Room by Room: One in a series of articles by Midland on cabinetry design
Wood never ceases to amaze us for its beauty and utility, even after 50 years in the woodworking business. There are hundreds of woods to choose from; innumerable ways to use it. Without doubt, wood is a phenomenal material. The following is a basic primer on how we choose the wood we use in our fine designs. At Midland Cabinet Company, we don’t take wood for granted. We celebrate it.
Domestic and "Exotic" Woods
No matter where we get our wood, most of the trees we work with are hard, as opposed to soft, wood species, hard being the preferred grade for cabinetry, millwork, furniture and floors.
Hardwood, as its name implies, is dense and more durable; it doesn’t mar or dent easily, the attributes required for fine interior woodworking.
Of the domestic hardwood trees, oak is always a favorite, both red oak and white, which is slightly harder and considered a high-end material. Alder is popular, too, and it’s one of our favorites. Although not the hardest of the hardwoods, alder is a stain-grade wood, meaning it accepts a stain well and absorbs it evenly.
Other domestic hardwoods that make their way into our home designs: ash, American maple, cherry, beech, red birch and white birch, and hickory.
As beautiful as domestic wood is, exotic woods can take your breath away. More expensive than domestic wood, if the budget accepts the price tag there is nothing quite as awe-inspiring as a cabinet made of bubinga, or African redwood, a reddish-brown wood with an intricate, tight grain. Or wall paneling crafted from zebrawood, a lightly colored African wood with a riot of black striping. Not to mention cabinets and furniture crafted from one of the finest hardwoods in the world, Madagascar Ebony.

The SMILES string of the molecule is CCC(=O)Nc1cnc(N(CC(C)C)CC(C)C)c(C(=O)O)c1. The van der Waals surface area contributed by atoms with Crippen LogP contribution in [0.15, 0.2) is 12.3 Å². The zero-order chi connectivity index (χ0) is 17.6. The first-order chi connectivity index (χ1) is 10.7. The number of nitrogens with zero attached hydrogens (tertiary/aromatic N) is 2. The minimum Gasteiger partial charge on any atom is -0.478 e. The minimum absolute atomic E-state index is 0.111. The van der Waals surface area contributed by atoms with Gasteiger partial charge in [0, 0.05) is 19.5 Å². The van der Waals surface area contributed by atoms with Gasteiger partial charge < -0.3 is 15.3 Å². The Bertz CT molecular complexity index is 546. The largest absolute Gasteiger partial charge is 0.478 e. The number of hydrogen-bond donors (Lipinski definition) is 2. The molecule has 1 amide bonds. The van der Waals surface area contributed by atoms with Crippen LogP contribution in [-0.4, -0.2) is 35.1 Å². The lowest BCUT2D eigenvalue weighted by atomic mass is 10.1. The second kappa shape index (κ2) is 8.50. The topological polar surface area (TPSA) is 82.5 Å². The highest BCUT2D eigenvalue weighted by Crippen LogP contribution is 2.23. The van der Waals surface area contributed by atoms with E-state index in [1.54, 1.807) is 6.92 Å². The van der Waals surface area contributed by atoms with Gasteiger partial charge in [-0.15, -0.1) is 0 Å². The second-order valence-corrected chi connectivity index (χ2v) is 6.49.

Domestic trees are grown in U.S.-based plantations that manage the demand for the vast amount of wood the world requires. Another reason why we like alder: it’s a fast-growing tree, which means it is not in danger of being depleted.
Exotic woods may not be as carefully managed as domestic wood, though today consumers have a way to ensure that the wood they choose from Midland is sustainably grown: certification by the Forest Stewardship Council.
Reclaimed wood is another sustainable option. It’s not a newcomer to interior design: designers and architects have utilized recycled wood from old barns and bridges, even logs buried in water, for years to add drama and character to modern homes.
We’ve done quite a few jobs using reclaimed wood, among them a kitchen of rift sawn white oak timbers salvaged from a farm in Indiana. Ceiling, cabinets and paneling — basically the entire kitchen — were fashioned from the farm’s vintage barn, giving the room a warm, rustic and inviting atmosphere.
Center balanced is the most aesthetically pleasing and the most intensive for the woodworker. Here, we assemble uniform sheets of veneers around a joint, or vertical splice line, in the middle of the panel to create a symmetrical grain pattern. Center-balanced matching is a dramatic way to display the grain, and its symmetry can enhance the overall design of the room.
Alder (Ainus rubra)
Grown in abundance in the Pacific Northwest, alder is a popular domestic hardwood. Almost white when cut, alder wood darkens with exposure to air.
Closeup of the reclaimed wood used in the kitchen shown here.
In some high-end jobs, clients want a consistent look in the veneer paneling throughout the room — on all the cabinets and the wall paneling, for example. To ensure this uniformity, we rely on blueprinting, which, as its name implies, is a detailed, to-scale drawing of the veneers to be used on a project.
Blueprinting is an exacting woodworking science, and successful only in the hands of experts. It takes skill and expertise to render a blueprint — and years of experience — to ensure the perfect harmony of grain and balance.